Windfall tax changes could render North Sea 'uneconomical' says Ithaca chairman

FILE PHOTO: Ithaca Energy logo is seen in this Illustration taken, October 18, 2022. REUTERS/Dado Ruvic/Illustration/File Photo

LONDON, Nov 9 (Reuters) - Any changes to Britain's oil and gas windfall tax law that would remove incentives to invest in the North Sea would make field developments in the ageing basin "uneconomical", the chairman of newly-listed Ithaca Energy said on Wednesday.

Ithaca made a lacklustre debut in London on Wednesday as the North Sea oil and gas producer defied volatile markets to complete Britain's largest initial public offering of 2022.

Among the headwinds facing Ithaca and rivals is the Energy Profits Levy that the British government introduced in May to levy a 25% windfall tax on North Sea producers in the face of soaring energy costs.

Ithaca Chairman Gilad Myerson told Reuters that any changes to the law should maintain incentives to invest.

"The government has structured the EPL in a very thoughtful manner to continue to promote investment in the North Sea... If however, they take away the investment allowance, than obviously it will become uneconomical to develop fields in the North Sea," Myerson said.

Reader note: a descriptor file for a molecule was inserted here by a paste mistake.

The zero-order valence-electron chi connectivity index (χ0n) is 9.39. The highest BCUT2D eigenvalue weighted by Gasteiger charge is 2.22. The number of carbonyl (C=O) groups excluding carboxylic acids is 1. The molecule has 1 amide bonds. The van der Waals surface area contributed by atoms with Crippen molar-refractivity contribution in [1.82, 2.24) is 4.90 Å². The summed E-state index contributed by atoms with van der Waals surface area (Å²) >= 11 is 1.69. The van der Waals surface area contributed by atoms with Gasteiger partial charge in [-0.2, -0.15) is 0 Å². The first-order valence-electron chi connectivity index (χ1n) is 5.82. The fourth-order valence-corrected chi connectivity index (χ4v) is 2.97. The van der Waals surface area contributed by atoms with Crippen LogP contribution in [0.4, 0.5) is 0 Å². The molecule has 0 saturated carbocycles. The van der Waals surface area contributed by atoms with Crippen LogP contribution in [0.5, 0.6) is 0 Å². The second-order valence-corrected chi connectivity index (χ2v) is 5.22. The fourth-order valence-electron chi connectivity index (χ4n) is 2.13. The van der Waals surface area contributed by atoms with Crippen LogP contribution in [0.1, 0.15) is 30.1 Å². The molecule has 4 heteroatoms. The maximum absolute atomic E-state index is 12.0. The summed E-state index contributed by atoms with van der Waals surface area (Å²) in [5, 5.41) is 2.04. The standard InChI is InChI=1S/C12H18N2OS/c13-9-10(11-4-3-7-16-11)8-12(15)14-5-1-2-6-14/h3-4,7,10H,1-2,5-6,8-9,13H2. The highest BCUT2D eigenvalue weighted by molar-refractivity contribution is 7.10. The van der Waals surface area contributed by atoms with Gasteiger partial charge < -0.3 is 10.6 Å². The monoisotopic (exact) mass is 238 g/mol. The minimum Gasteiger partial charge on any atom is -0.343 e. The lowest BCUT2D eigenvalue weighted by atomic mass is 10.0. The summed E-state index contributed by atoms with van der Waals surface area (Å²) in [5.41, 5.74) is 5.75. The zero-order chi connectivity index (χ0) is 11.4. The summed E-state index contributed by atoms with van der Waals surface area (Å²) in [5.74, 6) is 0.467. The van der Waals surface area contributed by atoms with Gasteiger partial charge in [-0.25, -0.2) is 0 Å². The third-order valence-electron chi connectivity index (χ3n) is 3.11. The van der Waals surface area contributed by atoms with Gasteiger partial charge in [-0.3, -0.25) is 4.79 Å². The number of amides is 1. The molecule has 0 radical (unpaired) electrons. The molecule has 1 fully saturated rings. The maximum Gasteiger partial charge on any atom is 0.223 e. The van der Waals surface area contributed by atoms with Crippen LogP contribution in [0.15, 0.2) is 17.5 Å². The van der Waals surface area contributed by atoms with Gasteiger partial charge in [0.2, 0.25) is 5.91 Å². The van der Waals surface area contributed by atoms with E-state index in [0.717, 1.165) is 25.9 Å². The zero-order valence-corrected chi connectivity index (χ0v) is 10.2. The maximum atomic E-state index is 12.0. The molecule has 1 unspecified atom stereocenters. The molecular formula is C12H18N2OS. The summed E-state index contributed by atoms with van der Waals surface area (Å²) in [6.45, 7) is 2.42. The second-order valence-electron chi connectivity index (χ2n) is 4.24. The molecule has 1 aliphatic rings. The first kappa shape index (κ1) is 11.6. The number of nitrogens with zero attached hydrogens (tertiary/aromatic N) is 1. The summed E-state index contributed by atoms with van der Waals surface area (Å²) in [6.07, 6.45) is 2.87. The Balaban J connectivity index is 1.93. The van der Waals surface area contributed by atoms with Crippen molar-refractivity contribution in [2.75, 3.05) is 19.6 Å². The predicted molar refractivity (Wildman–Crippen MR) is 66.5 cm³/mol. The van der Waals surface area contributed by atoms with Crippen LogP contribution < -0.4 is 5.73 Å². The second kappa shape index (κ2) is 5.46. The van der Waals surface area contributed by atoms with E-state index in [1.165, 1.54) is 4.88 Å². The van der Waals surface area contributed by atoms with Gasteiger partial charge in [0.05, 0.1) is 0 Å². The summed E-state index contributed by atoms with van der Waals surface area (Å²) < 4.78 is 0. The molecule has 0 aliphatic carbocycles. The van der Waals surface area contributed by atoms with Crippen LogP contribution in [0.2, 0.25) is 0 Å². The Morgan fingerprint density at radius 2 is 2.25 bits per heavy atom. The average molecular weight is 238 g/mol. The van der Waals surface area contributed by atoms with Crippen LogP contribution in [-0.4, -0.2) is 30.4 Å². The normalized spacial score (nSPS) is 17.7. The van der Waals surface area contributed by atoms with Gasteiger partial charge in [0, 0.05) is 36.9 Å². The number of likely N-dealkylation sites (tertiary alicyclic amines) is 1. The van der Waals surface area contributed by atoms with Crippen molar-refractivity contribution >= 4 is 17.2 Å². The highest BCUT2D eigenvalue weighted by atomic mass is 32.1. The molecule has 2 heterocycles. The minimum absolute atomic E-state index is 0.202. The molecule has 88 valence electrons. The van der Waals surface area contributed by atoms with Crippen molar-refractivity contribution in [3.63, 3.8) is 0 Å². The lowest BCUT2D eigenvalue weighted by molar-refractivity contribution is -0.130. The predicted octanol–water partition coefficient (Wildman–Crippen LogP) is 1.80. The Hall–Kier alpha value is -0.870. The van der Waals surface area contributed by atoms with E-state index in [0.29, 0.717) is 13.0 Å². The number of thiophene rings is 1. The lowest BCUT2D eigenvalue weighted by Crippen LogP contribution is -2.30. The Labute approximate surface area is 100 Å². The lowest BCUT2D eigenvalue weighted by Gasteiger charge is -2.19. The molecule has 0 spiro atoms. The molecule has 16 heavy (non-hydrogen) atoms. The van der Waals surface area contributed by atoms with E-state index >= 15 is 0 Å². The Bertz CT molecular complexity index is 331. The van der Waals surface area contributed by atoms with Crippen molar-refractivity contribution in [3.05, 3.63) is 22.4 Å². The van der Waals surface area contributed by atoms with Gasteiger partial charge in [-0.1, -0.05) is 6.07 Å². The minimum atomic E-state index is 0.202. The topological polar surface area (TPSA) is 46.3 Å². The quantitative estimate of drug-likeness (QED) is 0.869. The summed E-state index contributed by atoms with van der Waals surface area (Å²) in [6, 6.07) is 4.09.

He also said that over the past few years, Ithaca has focused on buying and boosting the performance of assets but that it is now moving into "a different phase, we're ready to focus on building these assets."

Ithaca plans to make a final investment decision on the Cambo field in 2023, he added. The ownership of the field remains unclear however as Shell (SHEL.L) is seeking to sell its 30% stake in the field.

Reporting by Ron Bousso; Editing by Jane Merriman and Alexander Smith

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